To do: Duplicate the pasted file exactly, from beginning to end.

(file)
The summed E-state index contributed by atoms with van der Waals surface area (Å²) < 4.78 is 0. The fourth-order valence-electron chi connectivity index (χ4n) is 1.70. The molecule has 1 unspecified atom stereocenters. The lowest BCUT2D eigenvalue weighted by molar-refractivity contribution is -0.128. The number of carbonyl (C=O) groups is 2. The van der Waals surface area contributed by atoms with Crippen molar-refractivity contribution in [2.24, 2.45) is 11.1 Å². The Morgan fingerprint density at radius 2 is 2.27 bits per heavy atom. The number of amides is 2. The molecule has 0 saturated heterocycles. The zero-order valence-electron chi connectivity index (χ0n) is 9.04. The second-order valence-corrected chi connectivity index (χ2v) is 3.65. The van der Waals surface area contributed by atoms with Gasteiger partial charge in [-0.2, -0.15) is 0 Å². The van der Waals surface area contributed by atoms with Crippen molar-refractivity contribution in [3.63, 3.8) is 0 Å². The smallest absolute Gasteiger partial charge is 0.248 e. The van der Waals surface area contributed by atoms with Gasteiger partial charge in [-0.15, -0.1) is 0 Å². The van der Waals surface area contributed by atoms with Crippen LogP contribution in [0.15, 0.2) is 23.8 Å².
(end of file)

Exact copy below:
The summed E-state index contributed by atoms with van der Waals surface area (Å²) < 4.78 is 0. The fourth-order valence-electron chi connectivity index (χ4n) is 1.70. The molecule has 1 unspecified atom stereocenters. The lowest BCUT2D eigenvalue weighted by molar-refractivity contribution is -0.128. The number of carbonyl (C=O) groups is 2. The van der Waals surface area contributed by atoms with Crippen molar-refractivity contribution in [2.24, 2.45) is 11.1 Å². The Morgan fingerprint density at radius 2 is 2.27 bits per heavy atom. The number of amides is 2. The molecule has 0 saturated heterocycles. The zero-order valence-electron chi connectivity index (χ0n) is 9.04. The second-order valence-corrected chi connectivity index (χ2v) is 3.65. The van der Waals surface area contributed by atoms with Gasteiger partial charge in [-0.2, -0.15) is 0 Å². The van der Waals surface area contributed by atoms with Crippen molar-refractivity contribution in [3.63, 3.8) is 0 Å². The smallest absolute Gasteiger partial charge is 0.248 e. The van der Waals surface area contributed by atoms with Gasteiger partial charge in [-0.15, -0.1) is 0 Å². The van der Waals surface area contributed by atoms with Crippen LogP contribution in [0.15, 0.2) is 23.8 Å².